I’ll be leading the Writing Salon at The Hospital Club on Monday and the inspiration for the session is grisly murder…you can read the full details below.
Happy New Year to you. I wish you the very best for the year ahead. Maybe 2017 is the year you write that novel? Just remember, if you wrote 250 words every day you’d have a 90,000 word novel by the end of the year.
Whatever your literary aspirations for the year ahead I hope you’ll be able to join me on Monday 16th January at 1930 in the Chalk Room for the first salon of 2017. It promises to be action packed as I’ve got a discussion, a practical exercise and also a member submission lined up for you.
This month I want us to take our inspiration from stories (both fiction and nonfiction) that are based on real events. This weekend marks the tragic 70 year anniversary of a grisly and unsolved murder. You may have read about it in the press. Elizabeth Short was last seen entering the Biltmore Hotel in Los Angeles in January 1947. Her body was found a week later and the case soon adopted the infamous nickname of The Black Dahlia, a twist on the 1946 film The Blue Dahlia and a reference to Short’s jet black hair. The murder has provided the inspiration for many adaptations, not least of which was the first novel in James Ellroy’s LA Quartet series which would go on to include LA Confidential.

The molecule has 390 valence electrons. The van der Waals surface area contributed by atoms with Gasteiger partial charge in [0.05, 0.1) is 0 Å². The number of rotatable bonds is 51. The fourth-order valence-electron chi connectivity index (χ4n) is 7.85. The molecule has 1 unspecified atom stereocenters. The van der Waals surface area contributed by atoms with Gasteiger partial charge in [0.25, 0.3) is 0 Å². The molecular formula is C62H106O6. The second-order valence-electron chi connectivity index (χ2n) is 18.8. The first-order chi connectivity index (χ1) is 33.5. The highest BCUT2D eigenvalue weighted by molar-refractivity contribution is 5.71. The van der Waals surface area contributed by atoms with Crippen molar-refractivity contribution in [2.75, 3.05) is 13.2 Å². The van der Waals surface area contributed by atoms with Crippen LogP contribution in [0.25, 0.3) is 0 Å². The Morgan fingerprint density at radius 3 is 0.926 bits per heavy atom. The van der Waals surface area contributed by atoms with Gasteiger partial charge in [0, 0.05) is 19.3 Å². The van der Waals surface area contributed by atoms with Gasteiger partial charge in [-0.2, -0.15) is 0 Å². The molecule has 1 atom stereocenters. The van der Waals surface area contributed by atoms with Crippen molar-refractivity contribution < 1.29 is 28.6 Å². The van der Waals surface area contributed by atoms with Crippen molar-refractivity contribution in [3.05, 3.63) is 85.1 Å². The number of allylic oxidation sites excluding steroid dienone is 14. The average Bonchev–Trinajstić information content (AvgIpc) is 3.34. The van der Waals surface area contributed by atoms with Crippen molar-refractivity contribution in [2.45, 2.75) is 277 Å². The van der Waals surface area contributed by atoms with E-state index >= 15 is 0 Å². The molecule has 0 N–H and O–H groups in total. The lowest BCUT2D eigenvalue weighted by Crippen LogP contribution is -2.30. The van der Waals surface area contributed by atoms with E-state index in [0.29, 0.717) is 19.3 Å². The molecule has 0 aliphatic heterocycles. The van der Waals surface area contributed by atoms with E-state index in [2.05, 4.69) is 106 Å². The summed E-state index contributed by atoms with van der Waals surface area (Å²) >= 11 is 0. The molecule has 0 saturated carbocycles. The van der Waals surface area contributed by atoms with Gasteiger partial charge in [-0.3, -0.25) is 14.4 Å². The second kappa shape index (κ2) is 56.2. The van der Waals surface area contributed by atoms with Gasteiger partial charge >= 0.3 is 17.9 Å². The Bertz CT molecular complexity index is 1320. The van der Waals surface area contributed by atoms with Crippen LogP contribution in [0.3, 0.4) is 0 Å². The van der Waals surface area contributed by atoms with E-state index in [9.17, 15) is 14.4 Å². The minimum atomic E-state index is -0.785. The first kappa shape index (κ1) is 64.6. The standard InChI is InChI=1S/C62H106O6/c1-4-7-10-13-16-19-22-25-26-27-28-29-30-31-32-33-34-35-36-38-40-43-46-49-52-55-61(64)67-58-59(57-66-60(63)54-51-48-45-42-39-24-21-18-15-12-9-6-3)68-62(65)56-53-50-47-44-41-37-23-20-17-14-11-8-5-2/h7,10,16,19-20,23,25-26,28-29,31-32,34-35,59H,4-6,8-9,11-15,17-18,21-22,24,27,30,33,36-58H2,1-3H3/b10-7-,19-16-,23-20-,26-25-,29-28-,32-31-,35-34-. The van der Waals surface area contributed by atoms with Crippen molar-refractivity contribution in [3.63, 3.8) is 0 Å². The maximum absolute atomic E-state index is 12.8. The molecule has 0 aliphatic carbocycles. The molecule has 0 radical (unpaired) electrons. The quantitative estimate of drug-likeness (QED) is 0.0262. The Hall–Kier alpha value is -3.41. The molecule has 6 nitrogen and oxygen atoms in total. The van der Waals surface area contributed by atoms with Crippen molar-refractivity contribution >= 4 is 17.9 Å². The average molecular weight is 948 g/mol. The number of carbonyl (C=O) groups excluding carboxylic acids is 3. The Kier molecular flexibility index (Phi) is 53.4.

The anniversary of Short’s murder got me thinking about how popular real stories are, and also how high the production and literary quality of nonfiction novels and films are. On my own shelf sit the following book examples from the nonfiction genre. Firstly Truman Capote’s In Cold Blood, a book about the 1959 murder of the Clutter family in Kansas. Then there is People Who Eat Darkness by Richard Lloyd Parry which is about the murder of Lucie Blackman in Tokyo, and finally Somebody’s Husband, Somebody’s Son which is Gordon Burns’ account of Peter Sutcliffe the Yorkshire Ripper.
Add to this list the plethora of real life documentaries on Netflix, podcasts like Serial and you have yourself a massive and extremely popular genre. There are modern examples in the form of Making a Murderer and The Jinx but we mustn’t forget about the output from the likes of Billy Wilder and Werner Herzog, both of whom are rightly celebrated as documentary filmmakers.
I want us to explore this theme of “based on real events” on Monday. Over the weekend scour your shelves and your Netflix accounts for your favourite examples of nonfiction works or works that have been based on real events. Why do you like them? Do they adhere to traditional notions of story and can you see the craft in the way the writer or filmmaker has gone about the task? Now I’ve listed several true crime stories, but you can include anything from the King James Bible to The Big Short. I’m sure those of you who saw Planet Earth II will be making a case for the marine iguana versus racer snake sequence as one of the most compelling pieces of televisual storytelling in years. I still shudder at the thought of it.
We’ll discuss your favourites in the salon and then I’ll put you to work. Working in pairs you’ll be given a real life story from a news website and I’ll ask you how, if you were being commissioned you might turn the story into a “based on real events” version. At the very least you’ll get a sense of how you can get inspiration from the most unlikely source. Remember, there’s ALWAYS a story to be told.
See you on Monday 16th January at 1930 in the Chalk Room.